Hiding your AV gear in a closet Speaker Cables

Hiding Audio Equipment in a Closet

In some homes, the thought of having all of your equipment out in the open seems like a quick way to destroy the aesthetics of your living space. I’m not talking about overly-restrictive spouses, here, but rather historic homes or places where you want the advantages of an advanced home theater system—you just don’t want it front and center. The chief method of hiding away all of that gear and equipment is through remotely locating it in a closet or similar remote location. Hiding audio equipment is a big deal with custom installers working with older homes.

This isn’t all that hard, but it does raise some potential considerations, including running your wires, dealing with heat dissipation, and, of course, controlling your equipment. I’ll go into a nice overview of all three of those concerns here. The bottom line, however, is that it’s OK to invite a custom installer into your home to take care of this for you. For some, it’s simply never occurred to them as an option. In my opinion, ANYTHING that can land me more gear (even if I have to hide it away) is a good thing!

Running Wires to the Remote Location

It may seem obvious, but the first challenge when remotely hiding audio equipment is running wires to the new location. Gear that is located in the same room as the speakers require less challenging cable runs. Move all of that equipment into a closet or remote location, however, and now you have to not only run surround sound wiring, you also have to deal with your main channels and even your video cabling. That’s a level of complexity that didn’t exist before.

Often, while these may seem like insurmountable challenges that make the thought of adding gear into a remote location untenable, often that’s not the case. Interior walls and access via crawl spaces and attics provide an excellent means for running wire from one location to another (see our article on Running Wires for Surround Sound Speakers for more examples of this).

You’ve just got to plan your route. Careful planning will yield an easier process than you can implement more methodically and efficiently. Just remember: Plan tour install, then install your plan. And if you get bogged down, call a professional—they do this for a living and will likely not be too challenged by any particular hang-up that might send you over the edge.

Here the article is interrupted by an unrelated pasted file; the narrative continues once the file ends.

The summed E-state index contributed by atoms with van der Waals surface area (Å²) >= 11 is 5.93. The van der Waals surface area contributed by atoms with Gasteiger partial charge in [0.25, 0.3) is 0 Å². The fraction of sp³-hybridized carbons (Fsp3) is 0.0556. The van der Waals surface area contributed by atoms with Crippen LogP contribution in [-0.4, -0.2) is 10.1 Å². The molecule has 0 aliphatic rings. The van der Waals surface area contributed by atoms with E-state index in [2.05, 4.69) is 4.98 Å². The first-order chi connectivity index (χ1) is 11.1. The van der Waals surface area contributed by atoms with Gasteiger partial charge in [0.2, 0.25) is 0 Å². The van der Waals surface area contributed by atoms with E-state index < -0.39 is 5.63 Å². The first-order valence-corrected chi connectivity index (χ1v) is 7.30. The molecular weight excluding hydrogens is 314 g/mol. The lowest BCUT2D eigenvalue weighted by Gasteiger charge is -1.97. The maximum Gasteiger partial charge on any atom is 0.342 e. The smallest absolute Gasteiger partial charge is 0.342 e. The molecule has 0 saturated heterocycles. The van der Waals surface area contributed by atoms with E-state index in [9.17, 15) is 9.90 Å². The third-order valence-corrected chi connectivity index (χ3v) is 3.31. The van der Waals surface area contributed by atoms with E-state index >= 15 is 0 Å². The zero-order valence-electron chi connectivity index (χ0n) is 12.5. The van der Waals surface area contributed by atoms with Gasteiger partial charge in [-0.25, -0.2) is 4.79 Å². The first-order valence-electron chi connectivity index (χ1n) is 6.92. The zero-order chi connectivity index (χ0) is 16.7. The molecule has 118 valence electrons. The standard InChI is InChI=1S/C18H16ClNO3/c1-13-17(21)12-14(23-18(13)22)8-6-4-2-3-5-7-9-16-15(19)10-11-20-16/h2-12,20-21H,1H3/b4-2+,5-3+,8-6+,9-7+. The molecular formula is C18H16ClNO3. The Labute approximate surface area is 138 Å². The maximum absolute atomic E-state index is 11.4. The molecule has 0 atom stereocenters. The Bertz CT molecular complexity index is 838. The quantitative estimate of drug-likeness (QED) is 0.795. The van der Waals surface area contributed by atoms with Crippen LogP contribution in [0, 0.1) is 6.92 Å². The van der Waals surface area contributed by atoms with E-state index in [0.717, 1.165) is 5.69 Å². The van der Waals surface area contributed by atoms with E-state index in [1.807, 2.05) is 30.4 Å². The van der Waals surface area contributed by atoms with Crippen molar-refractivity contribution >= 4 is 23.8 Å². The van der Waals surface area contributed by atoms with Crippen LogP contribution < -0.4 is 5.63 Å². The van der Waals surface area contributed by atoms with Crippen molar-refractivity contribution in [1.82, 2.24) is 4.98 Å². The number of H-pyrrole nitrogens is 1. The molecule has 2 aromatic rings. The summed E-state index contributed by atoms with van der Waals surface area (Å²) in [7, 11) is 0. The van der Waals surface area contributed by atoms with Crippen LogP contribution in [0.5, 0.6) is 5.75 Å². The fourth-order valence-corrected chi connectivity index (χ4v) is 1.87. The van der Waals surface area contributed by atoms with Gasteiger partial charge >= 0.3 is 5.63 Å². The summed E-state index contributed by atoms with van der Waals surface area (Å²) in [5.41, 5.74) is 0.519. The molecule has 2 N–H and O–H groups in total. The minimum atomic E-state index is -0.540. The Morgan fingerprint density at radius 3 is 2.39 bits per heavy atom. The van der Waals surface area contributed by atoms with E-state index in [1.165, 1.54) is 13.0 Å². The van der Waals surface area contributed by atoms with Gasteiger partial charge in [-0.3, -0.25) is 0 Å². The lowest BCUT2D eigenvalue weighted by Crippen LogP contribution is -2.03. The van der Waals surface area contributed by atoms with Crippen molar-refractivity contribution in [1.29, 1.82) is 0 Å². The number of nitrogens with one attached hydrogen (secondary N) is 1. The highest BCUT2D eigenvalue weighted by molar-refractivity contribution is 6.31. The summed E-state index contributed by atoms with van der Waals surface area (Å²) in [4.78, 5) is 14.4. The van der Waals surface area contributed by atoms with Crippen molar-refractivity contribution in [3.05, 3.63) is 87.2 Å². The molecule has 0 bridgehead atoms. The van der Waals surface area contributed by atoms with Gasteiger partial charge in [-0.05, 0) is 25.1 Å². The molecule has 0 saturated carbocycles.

One additional thing to consider whenever you relocate gear is future expansion and upgrades. Don’t wire the system up just for the gear you have now. Try to think ahead to what might need to be in that rack 5 to 10 years from now. Do that and you’ll ensure you don’t have to virtually start over when it’s time to upgrade.

Heat Dissipation

Another concern when relocating gear into a rack is figuring out how to deal with the heat generated by amplifiers and separates, Blu-ray players, cable/satellite set-top boxes and gaming systems. All of those devices are equipped, one way or another, to dissipate heat from the device into the air. The problem is—when you stack that gear up the room gets rather warm. And if it gets too warm you’ll shorten the life of your equipment, cause it to enter protection or shut-down mode, or in the worst case, cause it to fail entirely.

There are several ways to deal with heat. One is to make sure to properly vent the space where your equipment is stored and allow the are to draw in fresh air (preferably from below) while expelling hot air from above. There are fan systems designed to help you with this. Some are rack-mountable and are designed to draw air through the rack while others are made to sit on top of gear and draw air upwards through the vents. If you are dealing with a simpler installation, it may be possible to simply use the principles of convection, where you draw cooler air in from below and allow a place for the hot air to exit above your gear.

Remotely Controlling Your Equipment

The last consideration for hiding audio equipment in a closet or other location is actually controlling the equipment. If it’s no longer line-of-sight then you need to utilize a remote IR sensor or a more sophisticated RF or IP-based WiFi control system to let your equipment know what to do and when to do it. I actually knew a guy who relocated all of his gear into a closet, including running all of the speaker cables and video cables—only to realize at the end that he had no way to sit on his couch and make everything work!

A great remote control system will truly make or break your home theater. If you’re going through the trouble to move and store your equipment in a remote location, be sure to allocate time and budget to getting a control system that will make it work the way you want. I love some of the new LCD touch screen systems on the market, but even if you have a limited budget, there are products from Universal Remote, C2G, Russound and Logitech Harmony that can get the job done with style.


Hiding audio equipment in a closet or other remote location may seem daunting, but it’s a really great way to convince your significant other that you can indeed have surround sound in that 1920’s home without ruining the décor or forcing your living room to look out of place. Careful planning and attention to detail will get you very far towards having your cake and eating it too!

1 Comment on Hiding Audio Equipment in a Closet

  1. Glen

    I’m thinking of purchasing a “Pianomation” player system for my grand piano. It plays all of the audio that you’d hear on a CD plus all of the piano parts are played on your actual piano. I’d like to know if there’s a way to take the “audio out” from the amplifier that’s under the piano and send it to my surround sound amplifier audio input that’s 15 feet away without using any wires.

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